In the fall 2015, City Parks and Recreation Department with the help of many local experts, undertook a “bio-blitz” and ecological survey of the entire property in order to ensure any new trails are built in locations that do not disturb unique or critical habitat or ecosystems. That process was done in concert with a planning effort to determine where the trails should go. A series of public meetings were held throughout 2016 to discuss the matter and create a plan.  The plan for the trail system is slated for a City Council vote in the Spring 2017.


Components of Ragged's Earthen Dam

Schnabel Engineering, Inc. completed final design documents for the New Ragged Mountain Dam in December 2011. Prior to the final design, Schnabel considered several different types of dam construction, and selected an earthen dam as the most cost-effective approach for the geology and configuration of the site.  A panel of worldwide dam experts reviewed and concurred with the decision.  The new dam raised the normal reservoir pool elevation from the existing 641 feet to a proposed 671 feet (a 30 foot pool level increase). The dam was constructed to a height which allows a possible pool level increase to elevation 683 feet (an additional 12 foot increase).

There are many system components to the dam design which are necessary to safely store and convey water for use in the urban system:

Earthen Dam Side View (taken 2016)

Earthen Dam – The dam was constructed of soils obtained from on-site borrow areas. The borrow areas are located so that they are underwater when the proposed 671 foot pool level is obtained. The dam has a sophisticated drainage system to collect, convey and monitor seepage through the dam. Ground instrumentation devices were installed sporadically on the dam surface to measure and record groundwater pressure differentials. The dam utilized approximately 595,000 cubic yards of soil. The foundation of the dam included a drilled grout curtain beneath the dam centerline. Special grout was pumped into drilled holes to fill and seal existing rock cracks and crevasses located beneath the existing ground surface. The “grout curtain” acts as a barrier to prevent excessive seepage through the ground beneath the dam structure.

Ragged Mountain Dam Aerial Photo (2016)

Intake Riser Tower and Primary Spillway – The primary spillway tower used to control the reservoir pool level and convey normal flows during rain storm events is a 36 foot by 30 foot reinforced concrete structure. The cast in place structure rises 90 feet in height, and is exposed above the pool level 21 feet. An operations building is constructed on the top of the tower structure, and will house gate valve operators and instrumentation/control equipment pertinent to the dam operations.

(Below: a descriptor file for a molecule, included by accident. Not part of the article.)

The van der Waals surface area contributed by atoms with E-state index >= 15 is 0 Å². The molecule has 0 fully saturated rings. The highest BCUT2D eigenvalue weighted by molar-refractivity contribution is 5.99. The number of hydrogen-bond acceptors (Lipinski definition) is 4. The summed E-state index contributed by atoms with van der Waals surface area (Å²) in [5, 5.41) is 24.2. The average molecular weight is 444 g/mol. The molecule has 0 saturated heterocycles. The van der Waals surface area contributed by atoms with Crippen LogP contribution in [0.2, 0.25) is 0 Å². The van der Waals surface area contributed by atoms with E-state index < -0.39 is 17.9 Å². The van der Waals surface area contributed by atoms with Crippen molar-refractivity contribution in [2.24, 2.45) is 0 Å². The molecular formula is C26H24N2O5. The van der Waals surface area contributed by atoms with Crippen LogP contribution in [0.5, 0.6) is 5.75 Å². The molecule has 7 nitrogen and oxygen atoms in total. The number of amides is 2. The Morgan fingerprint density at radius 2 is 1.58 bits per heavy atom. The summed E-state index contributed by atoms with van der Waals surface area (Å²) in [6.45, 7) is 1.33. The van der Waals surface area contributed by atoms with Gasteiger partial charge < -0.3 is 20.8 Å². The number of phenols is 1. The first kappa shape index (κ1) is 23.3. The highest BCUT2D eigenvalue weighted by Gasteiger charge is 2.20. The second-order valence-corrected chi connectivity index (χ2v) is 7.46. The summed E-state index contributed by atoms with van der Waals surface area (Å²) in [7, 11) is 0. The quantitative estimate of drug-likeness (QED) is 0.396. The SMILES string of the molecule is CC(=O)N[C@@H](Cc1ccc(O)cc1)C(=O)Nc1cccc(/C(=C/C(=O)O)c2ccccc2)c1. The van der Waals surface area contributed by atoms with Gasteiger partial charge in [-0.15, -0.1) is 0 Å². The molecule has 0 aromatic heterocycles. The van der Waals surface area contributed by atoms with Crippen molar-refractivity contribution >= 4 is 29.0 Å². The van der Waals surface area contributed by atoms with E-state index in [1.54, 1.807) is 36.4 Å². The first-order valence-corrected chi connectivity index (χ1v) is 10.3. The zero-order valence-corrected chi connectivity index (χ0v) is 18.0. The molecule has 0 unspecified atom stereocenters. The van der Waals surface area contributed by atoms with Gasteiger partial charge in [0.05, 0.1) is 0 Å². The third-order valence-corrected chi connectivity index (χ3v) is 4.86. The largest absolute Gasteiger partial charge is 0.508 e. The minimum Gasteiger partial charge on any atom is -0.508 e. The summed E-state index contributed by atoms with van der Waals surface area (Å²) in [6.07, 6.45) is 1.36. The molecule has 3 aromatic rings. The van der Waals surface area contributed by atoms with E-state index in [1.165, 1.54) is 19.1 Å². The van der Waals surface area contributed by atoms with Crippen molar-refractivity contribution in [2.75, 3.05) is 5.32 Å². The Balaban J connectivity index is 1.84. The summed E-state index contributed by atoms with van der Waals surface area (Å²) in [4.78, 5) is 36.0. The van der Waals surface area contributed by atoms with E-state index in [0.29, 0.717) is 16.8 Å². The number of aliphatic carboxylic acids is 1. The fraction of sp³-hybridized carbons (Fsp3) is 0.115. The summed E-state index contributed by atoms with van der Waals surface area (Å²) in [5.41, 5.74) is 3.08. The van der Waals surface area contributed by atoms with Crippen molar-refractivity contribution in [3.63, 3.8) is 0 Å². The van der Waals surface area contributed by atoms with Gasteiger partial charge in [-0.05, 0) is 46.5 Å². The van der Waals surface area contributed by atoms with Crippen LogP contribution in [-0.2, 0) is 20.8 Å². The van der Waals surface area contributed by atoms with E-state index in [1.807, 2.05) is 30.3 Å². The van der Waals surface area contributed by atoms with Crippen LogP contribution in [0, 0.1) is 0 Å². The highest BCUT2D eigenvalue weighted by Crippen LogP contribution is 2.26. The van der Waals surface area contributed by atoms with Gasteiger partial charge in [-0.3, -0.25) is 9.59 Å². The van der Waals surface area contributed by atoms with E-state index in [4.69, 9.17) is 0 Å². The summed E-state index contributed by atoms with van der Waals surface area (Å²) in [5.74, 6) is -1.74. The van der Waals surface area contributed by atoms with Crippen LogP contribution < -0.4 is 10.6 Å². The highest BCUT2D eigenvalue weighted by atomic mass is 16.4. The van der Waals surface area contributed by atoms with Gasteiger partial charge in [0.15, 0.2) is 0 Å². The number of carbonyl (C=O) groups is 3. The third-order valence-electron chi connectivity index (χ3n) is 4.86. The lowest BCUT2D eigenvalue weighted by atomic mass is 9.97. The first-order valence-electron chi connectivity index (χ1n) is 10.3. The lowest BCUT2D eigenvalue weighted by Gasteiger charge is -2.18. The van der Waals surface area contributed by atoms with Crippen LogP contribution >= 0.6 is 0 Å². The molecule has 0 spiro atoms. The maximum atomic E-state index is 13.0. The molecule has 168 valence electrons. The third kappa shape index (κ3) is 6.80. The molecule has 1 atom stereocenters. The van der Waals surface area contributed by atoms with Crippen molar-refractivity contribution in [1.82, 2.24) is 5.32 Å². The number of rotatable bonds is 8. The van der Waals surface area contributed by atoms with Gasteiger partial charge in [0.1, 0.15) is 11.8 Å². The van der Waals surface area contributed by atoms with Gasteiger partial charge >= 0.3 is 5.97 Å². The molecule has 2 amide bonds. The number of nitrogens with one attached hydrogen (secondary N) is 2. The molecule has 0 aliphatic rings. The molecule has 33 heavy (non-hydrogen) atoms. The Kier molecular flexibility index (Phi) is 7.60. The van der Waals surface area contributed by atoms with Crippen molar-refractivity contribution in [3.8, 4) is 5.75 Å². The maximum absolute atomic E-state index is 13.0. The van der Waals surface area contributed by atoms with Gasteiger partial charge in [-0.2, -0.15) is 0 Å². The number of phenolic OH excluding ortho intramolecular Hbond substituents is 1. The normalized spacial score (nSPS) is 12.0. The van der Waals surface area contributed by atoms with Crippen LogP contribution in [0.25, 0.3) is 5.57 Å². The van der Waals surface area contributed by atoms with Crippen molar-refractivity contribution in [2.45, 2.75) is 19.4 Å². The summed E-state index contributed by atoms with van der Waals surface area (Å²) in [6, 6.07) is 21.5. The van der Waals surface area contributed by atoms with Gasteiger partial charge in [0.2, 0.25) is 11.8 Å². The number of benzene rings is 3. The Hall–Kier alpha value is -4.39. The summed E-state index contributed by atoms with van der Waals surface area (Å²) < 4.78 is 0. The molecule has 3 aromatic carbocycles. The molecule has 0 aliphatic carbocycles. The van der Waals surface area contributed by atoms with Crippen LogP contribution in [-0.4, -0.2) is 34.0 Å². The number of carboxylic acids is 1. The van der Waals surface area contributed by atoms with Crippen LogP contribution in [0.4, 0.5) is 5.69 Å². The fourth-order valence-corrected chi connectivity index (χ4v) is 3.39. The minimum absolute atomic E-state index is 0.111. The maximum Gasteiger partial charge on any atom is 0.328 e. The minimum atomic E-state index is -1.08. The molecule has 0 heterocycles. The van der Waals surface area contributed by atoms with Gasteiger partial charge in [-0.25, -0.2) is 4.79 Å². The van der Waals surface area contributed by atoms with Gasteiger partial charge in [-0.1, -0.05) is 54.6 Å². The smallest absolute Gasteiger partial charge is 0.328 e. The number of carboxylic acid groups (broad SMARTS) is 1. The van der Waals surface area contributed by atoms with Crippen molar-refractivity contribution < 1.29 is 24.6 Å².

Auxiliary Spillway – A rock cut auxiliary spillway was constructed to allow emergency reservoir lowering during extreme storm events. The spillway is included in the design to safeguard against dam failure in the extremely unlikely storm event of a Probable Maximum Flood as defined by the VADCR Dam Safety Division.

Intake Outfall Tunnel and Raw Water Line – In order to increase the structural integrity and longevity of the earth dam, no pipe penetrations through the dam cross section were utilized in the design. A tunnel was constructed through existing rock substrata, outside of the dam footprint. This tunnel conveys primary spillway discharges and house the 36 inch diameter raw water intake pipe which conveys water to the existing treatment facilities near the University of Virginia grounds.


Facts about Ragged Mountain Reservoir

Ragged Mtn Upper Dam built- 1887

  • The original intake tower was partially dismantled and its boulders now help create the border of the parking lot and sitting stones for hikers. The new intake tower was designed to resemble the original 1885 intake structure, while providing state-of-the-art operational control.

Expanded Ragged Mountain Reservoir construction completed – 2017

  • 26.9 million dollar construction budget
  • 670,000 cubic yards of dirt placed
  • 42,550 tons of filter sand used
  • 4,400 tons of gravel used
  • 2,540 feet of drainage pipe installed
  • 129 feet tall
  • 53 progress meetings held
  • 15 regulatory permits obtained from
  • 8 local, state, and federal agencies
  • 3 engineering design and construction awards received
  • Numerous flat tires overcome

Water Supply

1.54 billion gallons of stored water when 100% full or 2333 Olympic-sized swimming pools

170 acres of water surface area

1.8 square miles drainage area